According to court testimony, when the Home Deport store security subdued Mr. Harden by taking him to the ground, the perpetrator indicated that race was the motivation behind his attack on the Latina female whom he had attacked with a hammer.
While there are questions as to whether Mr. Harden is truly a racist anti-immigrant or whether he is simply mentally ill, from our perspective what matters a lot more is how Mr. Harden came to end up in the same cell as Mr. Ramirez.
That is the question a Sacramento Bee editorial asked this week, “Why would Sacramento County jail deputies place a mentally ill suspect with an apparent animus toward Mexicans in a cell with an illegal immigrant from Mexico?”
Mr. Harden was reported to have been released from a 72-hour mental health hold the very day that he was arrested and jailed for allegedly attacking the Mexican American woman with a hammer at a local Home Depot store.
Asks the Bee, “Given that history, why was Harden placed in a cell with Ramirez?”
The Sacramento Sheriff’s Department has refused to discuss in detail their handling of this case after Mr. Harden was taken into custody. This makes sense as they are facing a lawsuit by relatives and friends of Mr. Ramirez.
However, they did discuss with the Sacramento Bee’s editorial board how they handle jail inmates in general.
The Bee reports, “People taken into custody are screened first by nurses for health and mental health problems.”
“Those who are seriously mentally ill are segregated from the general population, housed in single cells, primarily in the jail’s 18-bed psychiatric unit.”
That all makes sense, but this part is where things start to break down. The Bee reports, “Jail officials rely mainly on what inmates tell them about their mental health conditions – responses to questions like: “Have you seen a psychiatrist lately?””
Are you kidding me? I am not expert on mental illness, but one thing that seems apparent to me is that most mentally ill people fail to recognize that they are mentally ill. Thus they often refuse to take their medicine. And more importantly, relying on self-reporting would seem unreliable at best.
It gets worse however.
Writes the Bee, “Incredibly, jail officials do not track whether someone in their custody has ever been placed on a mental health hold.”
Sheriff’s Lt. Phil Brelje, the assistant commander at the main jail, told The Bee, “We don’t have access to records of 72-hour mental health holds.”
“So,” the Bee writes, “it is conceivable no one at the jail knew Harden had been released from a Yolo County mental health facility the day he was arrested.”
But it gets worse than that. Because this is not simply a case of failing to identify a mentally ill individual, it is also a case of expressed racial animus.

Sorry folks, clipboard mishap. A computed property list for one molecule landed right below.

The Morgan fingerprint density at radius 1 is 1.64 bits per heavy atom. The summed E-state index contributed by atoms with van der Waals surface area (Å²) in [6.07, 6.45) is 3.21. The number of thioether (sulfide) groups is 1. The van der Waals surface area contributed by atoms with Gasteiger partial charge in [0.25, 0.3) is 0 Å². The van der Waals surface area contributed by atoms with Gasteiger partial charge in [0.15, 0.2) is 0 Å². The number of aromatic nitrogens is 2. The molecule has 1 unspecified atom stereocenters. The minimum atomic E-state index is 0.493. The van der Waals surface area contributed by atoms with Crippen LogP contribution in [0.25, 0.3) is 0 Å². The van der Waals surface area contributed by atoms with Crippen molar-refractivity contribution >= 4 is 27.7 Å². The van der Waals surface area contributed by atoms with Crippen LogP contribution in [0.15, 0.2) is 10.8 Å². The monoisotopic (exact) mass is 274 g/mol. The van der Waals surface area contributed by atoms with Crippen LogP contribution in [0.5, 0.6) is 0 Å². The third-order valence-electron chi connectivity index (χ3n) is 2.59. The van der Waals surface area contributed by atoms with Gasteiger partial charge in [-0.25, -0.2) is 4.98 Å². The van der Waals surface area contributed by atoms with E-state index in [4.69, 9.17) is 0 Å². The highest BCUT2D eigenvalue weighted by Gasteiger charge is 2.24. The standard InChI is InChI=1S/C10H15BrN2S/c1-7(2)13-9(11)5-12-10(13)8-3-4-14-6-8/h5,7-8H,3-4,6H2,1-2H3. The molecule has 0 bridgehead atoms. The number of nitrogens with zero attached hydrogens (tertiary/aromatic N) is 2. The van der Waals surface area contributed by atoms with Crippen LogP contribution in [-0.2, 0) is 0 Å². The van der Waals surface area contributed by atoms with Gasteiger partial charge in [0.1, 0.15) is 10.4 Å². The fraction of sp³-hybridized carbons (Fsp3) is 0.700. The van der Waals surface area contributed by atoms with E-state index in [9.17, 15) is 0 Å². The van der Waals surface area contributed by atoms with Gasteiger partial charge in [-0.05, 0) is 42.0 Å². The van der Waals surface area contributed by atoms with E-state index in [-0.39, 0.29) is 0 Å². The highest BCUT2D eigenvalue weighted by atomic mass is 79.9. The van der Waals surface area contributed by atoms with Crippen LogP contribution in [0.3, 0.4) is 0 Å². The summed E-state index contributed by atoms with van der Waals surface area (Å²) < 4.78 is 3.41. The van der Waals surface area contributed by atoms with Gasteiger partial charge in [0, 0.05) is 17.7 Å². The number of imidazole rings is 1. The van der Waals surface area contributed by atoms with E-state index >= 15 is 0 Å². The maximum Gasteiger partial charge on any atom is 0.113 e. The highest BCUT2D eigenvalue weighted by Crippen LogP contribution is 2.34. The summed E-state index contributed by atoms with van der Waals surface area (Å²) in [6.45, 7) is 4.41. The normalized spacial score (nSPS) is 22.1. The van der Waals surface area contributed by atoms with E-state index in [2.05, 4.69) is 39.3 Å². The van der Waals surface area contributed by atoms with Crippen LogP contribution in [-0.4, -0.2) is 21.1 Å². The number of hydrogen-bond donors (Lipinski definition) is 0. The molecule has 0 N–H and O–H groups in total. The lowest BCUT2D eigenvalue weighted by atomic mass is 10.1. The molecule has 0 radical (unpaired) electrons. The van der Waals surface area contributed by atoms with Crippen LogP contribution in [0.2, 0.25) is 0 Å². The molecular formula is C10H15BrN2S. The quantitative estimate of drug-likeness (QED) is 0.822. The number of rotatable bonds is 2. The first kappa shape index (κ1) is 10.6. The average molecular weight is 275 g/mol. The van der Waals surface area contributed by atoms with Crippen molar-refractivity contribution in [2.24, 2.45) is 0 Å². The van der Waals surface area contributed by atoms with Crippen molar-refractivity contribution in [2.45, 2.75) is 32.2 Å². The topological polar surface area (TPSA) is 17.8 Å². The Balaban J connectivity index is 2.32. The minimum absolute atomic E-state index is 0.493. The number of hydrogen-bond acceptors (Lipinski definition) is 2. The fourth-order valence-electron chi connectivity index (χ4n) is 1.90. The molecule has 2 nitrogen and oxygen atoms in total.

Writes the Bee, “Jail officials also separate people who express any kind of racial animus. An inmate who expressed hatred for blacks or Mexicans or whites would be segregated from the general population.”
We know this well from our discussions on prison gangs and how the institutions themselves end up producing prison gang members.
But in this case, jail deputies may not be aware of the details of an arrest record.
Writes the Bee, “while jail deputies may know what a person in custody is charged with, Brelje says they don’t know the details of a person’s arrest record. Thus jail deputies would not necessarily know that Harden had expressed hostility toward Mexican Americans the day he was arrested.”
Furthermore, the jail fails to take into account severity of the charges. Writes the Bee, “Finally, jail officials say seriousness of charge is not a consideration in how those arrested are housed in Sacramento’s main jail. Thus Harden, who was charged with attacking a woman with a hammer, could easily be housed with a drunk driving suspect like Ramirez. That seems dangerous.”
As the Bee points out, that seems to be at odds with state guidelines for housing inmates.
“In fact, the state guidelines outlining minimum standards for local detention facilities specifically state that “seriousness of crime charged,” is one of several categories that ought to be weighed in assigning inmates to housing units.”
The Bee concludes, “Ultimately a civil lawsuit will determine whether Sacramento jail officials did all they should have done to protect Evaristo Ramirez. But the sheriff does not have to wait for a lawsuit to examine this incident and make the changes necessary to better protect inmates in the future.”
This is very good work by the Bee’s editorial board. It seems very obvious that there are at least three fatal flaws with how the Sacramento jail is handled.
First, the failure to be able to determine who is and who is not mentally ill is a serious risk.
Second, the failure of jail officials to have read the arrest report contributes to this problem.
It may be burdensome, but it would seem that security depends on knowing all they can before housing inmates and moreover it seems important for security in terms of how their own personnel should approach these inmates and have true recognition for the danger they present to jail staff and their fellow inmates.
Finally the failure to house according to severity of the crime is a serious flaw and puts a lot of low-level offenders at grave risk.
All of these problems conspired to lead to the death of Mr. Ramirez. It would seem that the Sacramento Sheriff’s Department has little to stand on in this case.
—David M. Greenwald reporting